The Joint Committee’s Report was the first of a number of reports which will look into the UK Government’s handling of the pandemic (including the Public Inquiry that the UK Government has repeatedly promised, but not yet set up). The conclusions and evidence that the Joint Committee drew and received will be made available to future Inquiries, which are also likely to focus on the same or similar areas.

Companies operating in these areas should consider whether they are likely to be called to give evidence to the future Public Inquiry and should ensure they are properly prepared for giving evidence to such an inquiry.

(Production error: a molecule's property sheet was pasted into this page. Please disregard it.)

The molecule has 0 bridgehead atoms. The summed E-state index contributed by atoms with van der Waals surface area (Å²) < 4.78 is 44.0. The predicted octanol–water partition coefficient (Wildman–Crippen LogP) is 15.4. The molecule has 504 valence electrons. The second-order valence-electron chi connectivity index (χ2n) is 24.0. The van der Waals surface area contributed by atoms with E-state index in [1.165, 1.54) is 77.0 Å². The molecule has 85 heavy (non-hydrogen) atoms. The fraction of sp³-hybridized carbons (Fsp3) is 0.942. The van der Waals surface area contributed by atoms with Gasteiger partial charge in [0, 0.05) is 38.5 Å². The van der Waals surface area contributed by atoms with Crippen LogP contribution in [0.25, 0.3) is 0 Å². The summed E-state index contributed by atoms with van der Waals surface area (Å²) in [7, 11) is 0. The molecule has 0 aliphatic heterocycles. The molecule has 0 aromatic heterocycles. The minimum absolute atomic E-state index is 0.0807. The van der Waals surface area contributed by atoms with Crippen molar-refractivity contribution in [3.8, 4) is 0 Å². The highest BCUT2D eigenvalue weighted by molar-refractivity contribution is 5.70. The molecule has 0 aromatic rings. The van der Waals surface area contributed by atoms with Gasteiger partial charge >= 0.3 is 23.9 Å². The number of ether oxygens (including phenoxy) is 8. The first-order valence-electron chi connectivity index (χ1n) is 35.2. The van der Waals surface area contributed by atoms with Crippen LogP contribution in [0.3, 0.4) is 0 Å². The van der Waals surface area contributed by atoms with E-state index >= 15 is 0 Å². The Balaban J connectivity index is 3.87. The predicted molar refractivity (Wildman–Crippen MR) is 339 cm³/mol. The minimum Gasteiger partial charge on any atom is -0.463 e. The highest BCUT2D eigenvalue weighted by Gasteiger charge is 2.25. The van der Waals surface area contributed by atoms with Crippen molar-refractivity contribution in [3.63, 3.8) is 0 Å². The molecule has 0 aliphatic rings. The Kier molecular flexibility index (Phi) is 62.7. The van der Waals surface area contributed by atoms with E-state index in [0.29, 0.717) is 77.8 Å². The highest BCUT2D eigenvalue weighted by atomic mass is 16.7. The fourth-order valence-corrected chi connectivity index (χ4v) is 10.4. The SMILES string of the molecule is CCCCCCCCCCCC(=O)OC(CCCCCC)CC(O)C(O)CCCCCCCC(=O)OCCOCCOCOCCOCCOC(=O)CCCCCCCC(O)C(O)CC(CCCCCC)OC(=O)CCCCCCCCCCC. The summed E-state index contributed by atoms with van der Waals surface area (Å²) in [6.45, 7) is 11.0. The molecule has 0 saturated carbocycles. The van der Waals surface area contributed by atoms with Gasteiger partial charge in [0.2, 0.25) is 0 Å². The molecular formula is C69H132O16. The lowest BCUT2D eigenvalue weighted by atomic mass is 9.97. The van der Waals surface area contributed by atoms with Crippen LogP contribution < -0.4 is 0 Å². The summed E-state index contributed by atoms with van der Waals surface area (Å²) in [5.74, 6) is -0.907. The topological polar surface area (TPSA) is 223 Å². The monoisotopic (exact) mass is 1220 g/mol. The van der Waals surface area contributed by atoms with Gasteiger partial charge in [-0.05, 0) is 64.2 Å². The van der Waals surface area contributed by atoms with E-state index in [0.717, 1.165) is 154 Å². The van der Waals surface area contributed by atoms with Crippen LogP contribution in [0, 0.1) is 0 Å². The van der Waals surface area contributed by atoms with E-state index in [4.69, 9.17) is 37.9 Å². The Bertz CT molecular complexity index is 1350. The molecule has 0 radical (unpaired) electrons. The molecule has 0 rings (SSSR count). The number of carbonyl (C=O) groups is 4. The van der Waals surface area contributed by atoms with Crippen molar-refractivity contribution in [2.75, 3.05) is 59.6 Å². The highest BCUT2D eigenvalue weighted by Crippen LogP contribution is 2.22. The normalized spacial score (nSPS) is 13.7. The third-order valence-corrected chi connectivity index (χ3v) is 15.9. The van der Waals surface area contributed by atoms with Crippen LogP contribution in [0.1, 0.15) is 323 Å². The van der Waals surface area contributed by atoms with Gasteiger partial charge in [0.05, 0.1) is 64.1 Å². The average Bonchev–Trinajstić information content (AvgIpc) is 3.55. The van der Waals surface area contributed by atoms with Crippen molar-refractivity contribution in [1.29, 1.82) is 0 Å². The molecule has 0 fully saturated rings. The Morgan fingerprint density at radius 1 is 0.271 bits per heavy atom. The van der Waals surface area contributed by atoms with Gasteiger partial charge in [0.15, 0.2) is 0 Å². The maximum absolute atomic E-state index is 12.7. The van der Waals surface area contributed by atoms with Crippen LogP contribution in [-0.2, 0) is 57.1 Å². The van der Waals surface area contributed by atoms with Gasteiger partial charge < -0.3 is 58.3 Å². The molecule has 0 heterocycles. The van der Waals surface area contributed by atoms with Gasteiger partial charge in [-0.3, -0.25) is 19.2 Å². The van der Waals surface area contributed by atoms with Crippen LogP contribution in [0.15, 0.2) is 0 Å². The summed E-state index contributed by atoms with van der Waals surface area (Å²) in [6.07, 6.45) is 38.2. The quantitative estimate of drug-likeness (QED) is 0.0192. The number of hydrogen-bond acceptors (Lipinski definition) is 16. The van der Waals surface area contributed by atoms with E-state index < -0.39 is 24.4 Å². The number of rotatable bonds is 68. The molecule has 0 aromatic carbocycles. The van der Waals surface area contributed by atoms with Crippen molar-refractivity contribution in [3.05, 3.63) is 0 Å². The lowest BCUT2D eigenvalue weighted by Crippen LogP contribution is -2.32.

Covington’s mixed legal and public policy teams have significant expertise in helping companies prepare for such appearances and would be delighted to work with your company if you consider you are likely to be called to give evidence.

On Wednesday, October 6th, Governor Gavin Newsom signed SB 41, the Genetic Information Privacy Act, which expands genetic privacy protections for consumers in California, including those interacting with direct-to-consumer (“DTC”) genetic testing companies.  In a recent Inside Privacy blog post, our colleagues discussed SB 41 and the growing patchwork of state genetic privacy laws across the United States.  Read the post here.